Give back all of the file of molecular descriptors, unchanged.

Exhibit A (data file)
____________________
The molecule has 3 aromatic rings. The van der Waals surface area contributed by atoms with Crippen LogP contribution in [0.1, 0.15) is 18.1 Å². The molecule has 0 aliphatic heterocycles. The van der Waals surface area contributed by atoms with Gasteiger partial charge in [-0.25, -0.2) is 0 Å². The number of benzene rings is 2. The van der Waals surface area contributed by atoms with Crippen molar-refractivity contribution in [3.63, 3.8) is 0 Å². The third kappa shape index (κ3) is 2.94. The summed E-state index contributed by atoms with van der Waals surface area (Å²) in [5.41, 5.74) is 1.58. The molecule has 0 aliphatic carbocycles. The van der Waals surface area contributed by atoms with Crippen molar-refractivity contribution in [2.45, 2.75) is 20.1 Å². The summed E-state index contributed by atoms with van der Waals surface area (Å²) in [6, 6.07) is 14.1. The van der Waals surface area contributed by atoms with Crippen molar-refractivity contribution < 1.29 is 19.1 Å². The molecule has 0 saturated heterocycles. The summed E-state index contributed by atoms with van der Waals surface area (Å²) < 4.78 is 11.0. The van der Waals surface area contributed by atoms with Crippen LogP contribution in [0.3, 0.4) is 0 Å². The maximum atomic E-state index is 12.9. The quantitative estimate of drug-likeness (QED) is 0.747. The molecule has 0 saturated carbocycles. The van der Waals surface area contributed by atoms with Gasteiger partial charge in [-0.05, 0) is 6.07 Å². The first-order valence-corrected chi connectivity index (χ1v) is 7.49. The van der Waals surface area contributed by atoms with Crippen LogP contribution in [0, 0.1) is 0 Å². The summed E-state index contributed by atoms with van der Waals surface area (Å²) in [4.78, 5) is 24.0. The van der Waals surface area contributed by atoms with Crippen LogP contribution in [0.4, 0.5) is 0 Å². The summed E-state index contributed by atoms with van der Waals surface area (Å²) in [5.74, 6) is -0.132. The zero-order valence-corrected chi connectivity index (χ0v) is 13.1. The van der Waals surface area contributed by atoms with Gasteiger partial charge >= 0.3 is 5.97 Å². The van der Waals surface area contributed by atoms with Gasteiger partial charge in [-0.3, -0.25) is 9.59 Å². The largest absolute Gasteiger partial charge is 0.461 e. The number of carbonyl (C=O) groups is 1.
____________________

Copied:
The molecule has 3 aromatic rings. The van der Waals surface area contributed by atoms with Crippen LogP contribution in [0.1, 0.15) is 18.1 Å². The molecule has 0 aliphatic heterocycles. The van der Waals surface area contributed by atoms with Gasteiger partial charge in [-0.25, -0.2) is 0 Å². The number of benzene rings is 2. The van der Waals surface area contributed by atoms with Crippen molar-refractivity contribution in [3.63, 3.8) is 0 Å². The third kappa shape index (κ3) is 2.94. The summed E-state index contributed by atoms with van der Waals surface area (Å²) in [5.41, 5.74) is 1.58. The molecule has 0 aliphatic carbocycles. The van der Waals surface area contributed by atoms with Crippen molar-refractivity contribution in [2.45, 2.75) is 20.1 Å². The summed E-state index contributed by atoms with van der Waals surface area (Å²) in [6, 6.07) is 14.1. The van der Waals surface area contributed by atoms with Crippen molar-refractivity contribution < 1.29 is 19.1 Å². The molecule has 0 saturated heterocycles. The summed E-state index contributed by atoms with van der Waals surface area (Å²) < 4.78 is 11.0. The van der Waals surface area contributed by atoms with Crippen LogP contribution in [0.3, 0.4) is 0 Å². The maximum atomic E-state index is 12.9. The quantitative estimate of drug-likeness (QED) is 0.747. The molecule has 0 saturated carbocycles. The van der Waals surface area contributed by atoms with Gasteiger partial charge in [-0.05, 0) is 6.07 Å². The first-order valence-corrected chi connectivity index (χ1v) is 7.49. The van der Waals surface area contributed by atoms with Crippen LogP contribution in [0, 0.1) is 0 Å². The summed E-state index contributed by atoms with van der Waals surface area (Å²) in [4.78, 5) is 24.0. The van der Waals surface area contributed by atoms with Crippen LogP contribution in [0.4, 0.5) is 0 Å². The summed E-state index contributed by atoms with van der Waals surface area (Å²) in [5.74, 6) is -0.132. The zero-order valence-corrected chi connectivity index (χ0v) is 13.1. The van der Waals surface area contributed by atoms with Gasteiger partial charge >= 0.3 is 5.97 Å². The van der Waals surface area contributed by atoms with Gasteiger partial charge in [-0.3, -0.25) is 9.59 Å². The largest absolute Gasteiger partial charge is 0.461 e. The number of carbonyl (C=O) groups is 1.